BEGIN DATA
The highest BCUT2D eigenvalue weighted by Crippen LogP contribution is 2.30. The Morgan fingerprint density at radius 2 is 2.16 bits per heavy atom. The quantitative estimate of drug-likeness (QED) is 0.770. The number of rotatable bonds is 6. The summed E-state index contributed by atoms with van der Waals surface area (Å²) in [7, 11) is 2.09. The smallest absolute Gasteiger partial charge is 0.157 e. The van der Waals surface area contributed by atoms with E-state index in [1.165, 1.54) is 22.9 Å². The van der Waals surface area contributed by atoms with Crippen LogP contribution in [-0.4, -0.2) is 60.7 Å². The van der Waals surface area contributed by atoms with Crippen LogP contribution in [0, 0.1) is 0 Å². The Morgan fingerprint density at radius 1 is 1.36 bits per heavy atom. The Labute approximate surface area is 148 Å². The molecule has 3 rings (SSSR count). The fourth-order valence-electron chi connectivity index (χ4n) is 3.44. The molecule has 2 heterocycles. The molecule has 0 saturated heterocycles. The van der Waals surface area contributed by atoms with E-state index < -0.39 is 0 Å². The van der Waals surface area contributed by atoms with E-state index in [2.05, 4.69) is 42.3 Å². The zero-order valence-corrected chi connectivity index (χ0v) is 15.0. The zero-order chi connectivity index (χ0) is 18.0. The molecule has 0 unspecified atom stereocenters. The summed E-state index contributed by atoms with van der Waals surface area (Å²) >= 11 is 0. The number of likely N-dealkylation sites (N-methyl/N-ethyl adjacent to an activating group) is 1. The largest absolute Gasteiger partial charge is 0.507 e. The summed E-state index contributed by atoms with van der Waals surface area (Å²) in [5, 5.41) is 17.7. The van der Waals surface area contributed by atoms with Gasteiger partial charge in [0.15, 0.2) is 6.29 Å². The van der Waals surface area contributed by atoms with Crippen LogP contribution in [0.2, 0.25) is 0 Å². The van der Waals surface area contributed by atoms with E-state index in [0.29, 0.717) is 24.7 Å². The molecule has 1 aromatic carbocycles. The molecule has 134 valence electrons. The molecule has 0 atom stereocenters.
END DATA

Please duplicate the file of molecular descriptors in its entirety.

The highest BCUT2D eigenvalue weighted by Crippen LogP contribution is 2.30. The Morgan fingerprint density at radius 2 is 2.16 bits per heavy atom. The quantitative estimate of drug-likeness (QED) is 0.770. The number of rotatable bonds is 6. The summed E-state index contributed by atoms with van der Waals surface area (Å²) in [7, 11) is 2.09. The smallest absolute Gasteiger partial charge is 0.157 e. The van der Waals surface area contributed by atoms with E-state index in [1.165, 1.54) is 22.9 Å². The van der Waals surface area contributed by atoms with Crippen LogP contribution in [-0.4, -0.2) is 60.7 Å². The van der Waals surface area contributed by atoms with Crippen LogP contribution in [0, 0.1) is 0 Å². The Morgan fingerprint density at radius 1 is 1.36 bits per heavy atom. The Labute approximate surface area is 148 Å². The molecule has 3 rings (SSSR count). The fourth-order valence-electron chi connectivity index (χ4n) is 3.44. The molecule has 2 heterocycles. The molecule has 0 saturated heterocycles. The van der Waals surface area contributed by atoms with E-state index < -0.39 is 0 Å². The van der Waals surface area contributed by atoms with E-state index in [2.05, 4.69) is 42.3 Å². The zero-order valence-corrected chi connectivity index (χ0v) is 15.0. The zero-order chi connectivity index (χ0) is 18.0. The molecule has 0 unspecified atom stereocenters. The summed E-state index contributed by atoms with van der Waals surface area (Å²) >= 11 is 0. The number of likely N-dealkylation sites (N-methyl/N-ethyl adjacent to an activating group) is 1. The largest absolute Gasteiger partial charge is 0.507 e. The summed E-state index contributed by atoms with van der Waals surface area (Å²) in [5, 5.41) is 17.7. The van der Waals surface area contributed by atoms with Gasteiger partial charge in [0.15, 0.2) is 6.29 Å². The van der Waals surface area contributed by atoms with Crippen LogP contribution in [0.2, 0.25) is 0 Å². The van der Waals surface area contributed by atoms with E-state index in [0.29, 0.717) is 24.7 Å². The molecule has 1 aromatic carbocycles. The molecule has 134 valence electrons. The molecule has 0 atom stereocenters.